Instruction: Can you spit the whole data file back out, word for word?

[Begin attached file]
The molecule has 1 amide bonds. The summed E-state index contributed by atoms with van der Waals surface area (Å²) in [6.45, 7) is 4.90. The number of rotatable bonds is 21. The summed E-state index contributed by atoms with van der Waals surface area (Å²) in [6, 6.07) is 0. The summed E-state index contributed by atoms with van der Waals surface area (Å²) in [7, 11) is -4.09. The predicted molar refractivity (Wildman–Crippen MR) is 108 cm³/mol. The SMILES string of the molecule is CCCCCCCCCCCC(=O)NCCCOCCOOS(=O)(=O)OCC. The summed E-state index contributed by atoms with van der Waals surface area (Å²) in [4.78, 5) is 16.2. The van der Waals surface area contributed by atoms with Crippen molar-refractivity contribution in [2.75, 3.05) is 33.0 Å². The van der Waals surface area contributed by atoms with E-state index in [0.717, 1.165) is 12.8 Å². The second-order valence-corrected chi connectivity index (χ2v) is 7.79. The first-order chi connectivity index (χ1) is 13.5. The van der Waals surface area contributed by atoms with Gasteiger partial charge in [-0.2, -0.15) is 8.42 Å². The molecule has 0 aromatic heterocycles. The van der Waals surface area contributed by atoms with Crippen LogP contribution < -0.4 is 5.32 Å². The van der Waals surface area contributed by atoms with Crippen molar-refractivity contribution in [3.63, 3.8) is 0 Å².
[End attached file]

The molecule has 1 amide bonds. The summed E-state index contributed by atoms with van der Waals surface area (Å²) in [6.45, 7) is 4.90. The number of rotatable bonds is 21. The summed E-state index contributed by atoms with van der Waals surface area (Å²) in [6, 6.07) is 0. The summed E-state index contributed by atoms with van der Waals surface area (Å²) in [7, 11) is -4.09. The predicted molar refractivity (Wildman–Crippen MR) is 108 cm³/mol. The SMILES string of the molecule is CCCCCCCCCCCC(=O)NCCCOCCOOS(=O)(=O)OCC. The summed E-state index contributed by atoms with van der Waals surface area (Å²) in [4.78, 5) is 16.2. The van der Waals surface area contributed by atoms with Crippen molar-refractivity contribution in [2.75, 3.05) is 33.0 Å². The van der Waals surface area contributed by atoms with E-state index in [0.717, 1.165) is 12.8 Å². The second-order valence-corrected chi connectivity index (χ2v) is 7.79. The first-order chi connectivity index (χ1) is 13.5. The van der Waals surface area contributed by atoms with Gasteiger partial charge in [-0.2, -0.15) is 8.42 Å². The molecule has 0 aromatic heterocycles. The van der Waals surface area contributed by atoms with Crippen LogP contribution < -0.4 is 5.32 Å². The van der Waals surface area contributed by atoms with Crippen molar-refractivity contribution in [3.63, 3.8) is 0 Å².